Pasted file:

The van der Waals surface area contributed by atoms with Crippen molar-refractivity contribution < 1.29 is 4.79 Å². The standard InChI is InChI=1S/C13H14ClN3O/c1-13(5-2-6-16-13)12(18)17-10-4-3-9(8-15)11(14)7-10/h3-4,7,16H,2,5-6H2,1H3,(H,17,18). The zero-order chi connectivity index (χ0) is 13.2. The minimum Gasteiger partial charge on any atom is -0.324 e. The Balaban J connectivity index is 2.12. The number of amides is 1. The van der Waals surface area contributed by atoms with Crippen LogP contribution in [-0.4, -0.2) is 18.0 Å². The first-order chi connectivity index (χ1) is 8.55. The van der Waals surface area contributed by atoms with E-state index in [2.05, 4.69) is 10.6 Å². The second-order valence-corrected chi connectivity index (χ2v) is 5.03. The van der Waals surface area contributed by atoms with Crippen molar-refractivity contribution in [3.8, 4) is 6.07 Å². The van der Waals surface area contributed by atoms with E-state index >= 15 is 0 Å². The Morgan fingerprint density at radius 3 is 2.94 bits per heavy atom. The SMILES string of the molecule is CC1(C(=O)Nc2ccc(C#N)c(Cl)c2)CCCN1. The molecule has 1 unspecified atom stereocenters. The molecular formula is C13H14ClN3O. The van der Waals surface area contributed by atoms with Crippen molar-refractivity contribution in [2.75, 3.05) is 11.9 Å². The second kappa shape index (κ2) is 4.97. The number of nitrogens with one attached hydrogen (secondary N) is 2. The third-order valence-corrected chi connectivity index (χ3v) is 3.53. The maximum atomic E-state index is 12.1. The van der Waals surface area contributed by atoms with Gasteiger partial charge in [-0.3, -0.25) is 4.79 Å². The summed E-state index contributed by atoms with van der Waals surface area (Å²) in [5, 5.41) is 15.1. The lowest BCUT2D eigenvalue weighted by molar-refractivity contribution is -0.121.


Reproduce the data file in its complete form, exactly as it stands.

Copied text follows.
The van der Waals surface area contributed by atoms with Crippen molar-refractivity contribution < 1.29 is 4.79 Å². The standard InChI is InChI=1S/C13H14ClN3O/c1-13(5-2-6-16-13)12(18)17-10-4-3-9(8-15)11(14)7-10/h3-4,7,16H,2,5-6H2,1H3,(H,17,18). The zero-order chi connectivity index (χ0) is 13.2. The minimum Gasteiger partial charge on any atom is -0.324 e. The Balaban J connectivity index is 2.12. The number of amides is 1. The van der Waals surface area contributed by atoms with Crippen LogP contribution in [-0.4, -0.2) is 18.0 Å². The first-order chi connectivity index (χ1) is 8.55. The van der Waals surface area contributed by atoms with E-state index in [2.05, 4.69) is 10.6 Å². The second-order valence-corrected chi connectivity index (χ2v) is 5.03. The van der Waals surface area contributed by atoms with Crippen molar-refractivity contribution in [3.8, 4) is 6.07 Å². The van der Waals surface area contributed by atoms with E-state index >= 15 is 0 Å². The Morgan fingerprint density at radius 3 is 2.94 bits per heavy atom. The SMILES string of the molecule is CC1(C(=O)Nc2ccc(C#N)c(Cl)c2)CCCN1. The molecule has 1 unspecified atom stereocenters. The molecular formula is C13H14ClN3O. The van der Waals surface area contributed by atoms with Crippen molar-refractivity contribution in [2.75, 3.05) is 11.9 Å². The second kappa shape index (κ2) is 4.97. The number of nitrogens with one attached hydrogen (secondary N) is 2. The third-order valence-corrected chi connectivity index (χ3v) is 3.53. The maximum atomic E-state index is 12.1. The van der Waals surface area contributed by atoms with Gasteiger partial charge in [-0.3, -0.25) is 4.79 Å². The summed E-state index contributed by atoms with van der Waals surface area (Å²) in [5, 5.41) is 15.1. The lowest BCUT2D eigenvalue weighted by molar-refractivity contribution is -0.121.